Labour to Keep Benefit Cuts: Will They Keep a (renamed?) Work Programme?
This is a key part of Miliband’s speech on Welfare,
State benefits could rise by less than inflation each year under a Labour government because of the cap on welfare spending announced by Ed Miliband.
Until now, Labour has suggested it would restore the link between benefits and inflation if it regains power. It voted against breaking the link in April, when the Coalition Government pegged the annual uprating to 1 per cent for the next three financial years up to 2015-16.
Is this clear? Well not entirely,
Labour sources told The Independent that a decision on whether to restore the link would not be taken until much nearer the election. It would not be financed by extra borrowing. If the party were in government now, restoring it would be funded by bringing back a 50p top rate of tax on earnings over £150,000 a year, which was cut to 45p in April.
Katy Clark, a Labour MP, warned that “some of the most vulnerable,” including the disabled, would lose out if Mr Miliband’s benefit cap were not set high enough. “The devil will be in the detail,” she said.
Miliband also said this,
“Overcoming worklessness, rewarding work and tackling low pay, investing in the future and recognising contribution: these are the Labour ways to reform our social security system.
“We have always been against the denial of opportunity that comes from not having work. And against the denial of responsibility by those who could work and don’t do so. This country needs to be a nation where people who can work, do. Not a country where people who can work are on benefits.”
The committee acknowledges that the WP simplified the sector. It has shifted things to payment by results, supposedly reducing risk to the public purse. The contractors are highly variable in quality. Their performance is improving, for some jobseekers anyway, but they are running the service with massive caseloads. “Creaming and parking” (helping the jobseekers that are easier to find work for and ignoring the hard ones) is endemic. Specialist services, to address complex jobseeker needs such as disability or homelessness, are underused, and specialist subcontractors get a raw deal. The WP also fails to engage adequately with employers and has a poor relationship with Jobcentre Plus.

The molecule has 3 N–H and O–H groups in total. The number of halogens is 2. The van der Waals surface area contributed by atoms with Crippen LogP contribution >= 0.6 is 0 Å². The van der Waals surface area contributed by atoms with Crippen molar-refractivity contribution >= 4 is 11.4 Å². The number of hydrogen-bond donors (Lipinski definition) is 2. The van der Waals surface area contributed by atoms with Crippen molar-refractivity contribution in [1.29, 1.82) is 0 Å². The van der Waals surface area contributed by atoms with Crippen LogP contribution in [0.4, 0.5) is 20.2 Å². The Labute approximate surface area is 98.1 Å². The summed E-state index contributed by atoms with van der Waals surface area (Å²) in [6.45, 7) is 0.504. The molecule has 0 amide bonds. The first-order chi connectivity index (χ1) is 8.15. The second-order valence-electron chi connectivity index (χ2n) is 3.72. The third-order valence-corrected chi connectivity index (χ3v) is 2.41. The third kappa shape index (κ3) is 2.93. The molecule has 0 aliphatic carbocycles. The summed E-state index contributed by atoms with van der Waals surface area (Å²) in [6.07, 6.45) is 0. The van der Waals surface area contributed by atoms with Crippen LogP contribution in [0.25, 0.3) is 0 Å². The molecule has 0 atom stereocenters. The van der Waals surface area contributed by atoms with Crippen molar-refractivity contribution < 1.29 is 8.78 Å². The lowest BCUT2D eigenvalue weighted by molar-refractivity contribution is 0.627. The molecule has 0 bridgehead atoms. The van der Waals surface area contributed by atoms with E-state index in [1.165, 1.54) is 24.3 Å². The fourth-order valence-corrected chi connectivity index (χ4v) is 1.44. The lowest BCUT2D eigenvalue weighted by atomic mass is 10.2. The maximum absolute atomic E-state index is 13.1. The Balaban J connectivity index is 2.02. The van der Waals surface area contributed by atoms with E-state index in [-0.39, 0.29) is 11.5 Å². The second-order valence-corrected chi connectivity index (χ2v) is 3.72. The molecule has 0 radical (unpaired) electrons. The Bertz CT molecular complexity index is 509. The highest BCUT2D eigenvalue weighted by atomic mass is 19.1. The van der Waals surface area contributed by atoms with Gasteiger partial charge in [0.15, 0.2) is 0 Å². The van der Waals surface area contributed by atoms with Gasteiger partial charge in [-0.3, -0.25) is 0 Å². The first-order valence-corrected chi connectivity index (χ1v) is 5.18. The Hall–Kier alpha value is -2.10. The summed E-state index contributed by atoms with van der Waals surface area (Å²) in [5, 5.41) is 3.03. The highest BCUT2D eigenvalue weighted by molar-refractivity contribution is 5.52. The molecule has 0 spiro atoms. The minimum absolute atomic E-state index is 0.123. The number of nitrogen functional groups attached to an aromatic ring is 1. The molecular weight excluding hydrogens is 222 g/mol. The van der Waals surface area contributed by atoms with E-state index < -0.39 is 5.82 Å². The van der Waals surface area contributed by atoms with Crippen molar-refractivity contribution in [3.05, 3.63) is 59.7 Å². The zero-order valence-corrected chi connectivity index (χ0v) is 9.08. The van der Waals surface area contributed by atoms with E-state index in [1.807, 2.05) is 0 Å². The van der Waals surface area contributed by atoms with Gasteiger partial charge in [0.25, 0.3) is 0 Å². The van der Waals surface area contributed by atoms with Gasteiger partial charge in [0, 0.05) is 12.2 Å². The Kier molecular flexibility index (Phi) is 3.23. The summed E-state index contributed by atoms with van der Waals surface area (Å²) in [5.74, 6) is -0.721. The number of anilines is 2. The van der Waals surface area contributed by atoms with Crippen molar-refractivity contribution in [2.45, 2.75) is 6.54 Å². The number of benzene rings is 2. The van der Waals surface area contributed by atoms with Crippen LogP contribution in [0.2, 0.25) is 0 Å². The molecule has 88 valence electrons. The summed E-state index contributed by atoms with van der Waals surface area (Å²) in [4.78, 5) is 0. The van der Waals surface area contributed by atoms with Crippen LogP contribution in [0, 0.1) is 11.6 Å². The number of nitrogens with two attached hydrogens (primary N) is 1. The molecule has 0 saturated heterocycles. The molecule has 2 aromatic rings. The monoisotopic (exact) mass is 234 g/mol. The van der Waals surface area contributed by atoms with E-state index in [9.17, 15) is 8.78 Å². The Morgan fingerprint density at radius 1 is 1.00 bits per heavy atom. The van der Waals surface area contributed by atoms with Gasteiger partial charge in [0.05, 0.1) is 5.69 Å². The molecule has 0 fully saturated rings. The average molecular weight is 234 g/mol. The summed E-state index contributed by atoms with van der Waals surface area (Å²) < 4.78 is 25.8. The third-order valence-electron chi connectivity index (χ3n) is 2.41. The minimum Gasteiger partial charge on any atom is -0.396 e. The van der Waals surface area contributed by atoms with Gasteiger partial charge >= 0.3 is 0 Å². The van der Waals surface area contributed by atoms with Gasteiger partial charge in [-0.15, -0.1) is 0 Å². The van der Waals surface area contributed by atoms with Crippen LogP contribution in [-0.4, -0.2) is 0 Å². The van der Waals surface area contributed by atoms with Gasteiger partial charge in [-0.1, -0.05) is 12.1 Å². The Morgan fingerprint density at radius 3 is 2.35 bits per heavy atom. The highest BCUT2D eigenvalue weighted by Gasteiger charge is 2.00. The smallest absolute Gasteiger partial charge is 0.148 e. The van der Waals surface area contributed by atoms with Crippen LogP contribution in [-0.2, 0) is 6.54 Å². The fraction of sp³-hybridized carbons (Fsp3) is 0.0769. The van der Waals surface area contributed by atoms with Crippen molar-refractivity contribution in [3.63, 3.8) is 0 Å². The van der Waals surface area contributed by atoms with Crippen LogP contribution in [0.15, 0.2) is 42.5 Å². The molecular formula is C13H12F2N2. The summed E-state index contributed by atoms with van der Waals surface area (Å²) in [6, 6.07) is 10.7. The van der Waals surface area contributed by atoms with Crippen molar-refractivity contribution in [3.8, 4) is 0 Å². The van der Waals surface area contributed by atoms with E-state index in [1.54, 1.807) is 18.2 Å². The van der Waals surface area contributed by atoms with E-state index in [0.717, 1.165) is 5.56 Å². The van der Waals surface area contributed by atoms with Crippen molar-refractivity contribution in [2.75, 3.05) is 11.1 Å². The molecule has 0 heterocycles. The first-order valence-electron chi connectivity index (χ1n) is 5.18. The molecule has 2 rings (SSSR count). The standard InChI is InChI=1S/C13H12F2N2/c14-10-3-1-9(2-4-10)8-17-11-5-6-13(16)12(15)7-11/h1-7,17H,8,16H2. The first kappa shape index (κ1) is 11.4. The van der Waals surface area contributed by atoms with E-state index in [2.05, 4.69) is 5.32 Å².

The fundamental flaw is laid bare in the £248m that the committee says the Treasury is clawing back for underspend on the WP in 2012-13 – money that was allocated and that contractors haven’t earned.
The initial WP concept (as set out by Lord Freud, now responsible for the rollout of universal credit) was based on the simple notion that it costs a shedload of money to keep people on benefits – more than £100m a day. Surely, it is better to invest in welfare-to-work programmes to reduce the benefit bill through moving people into work. If the Treasury can’t find the additional cash for extra welfare-to-work programmes, then get private sector firms to fund it and pay them back out of the benefit savings they generate.
Some people, even after years of unemployment, find their own job. Money spent helping this “deadweight” will be wasted. Some people, however, are at risk of getting stuck on benefits and never moving off them. The higher the levels of disadvantage, the more complex their needs are likely to be, and the more expensive any solutions. But the jobseekers that cost more to help will be the ones that deliver a greater return in reduced long-term benefit liability.
It appears that this link between programme investment and savings has been forgotten. The payments made to WP contractors, as noted by the committee, are ineffectively targeted. The contractors are not incentivised to risk spending on jobseekers who appear hard to help. With limited overall funding, contractors are trying to protect themselves by disinvesting in the programme, running with caseloads of up to 180 jobseekers per adviser. This creates a vicious cycle, with high caseloads meaning low outcomes, meaning further disinvestment.
The £248m underspend gleefully recouped by the Treasury represents a massively increased risk to the public purse. It indicates lower levels of “off-flow” from benefits to employment, which will push up the benefit bill in future years. With those mostly likely to be parked on the WP representing the biggest risk. The programme is applying a sticking plaster, counting the unused splints, and leaving the patient crippled.
We would add that that
- The Work Programme is simply not finding people jobs.
- It offers no real training.
- The companies that run it form a lobby to grab more public money regardless of results.
- It creates an army of people unhappy with their treatment (sanctions, bullying, absence of courses).
- It is bloody useless.
The worst thing that Labour could do is to offer a new version of the Work Programme.
We need work creation, not another system of outdoor relief for the unemployment business.
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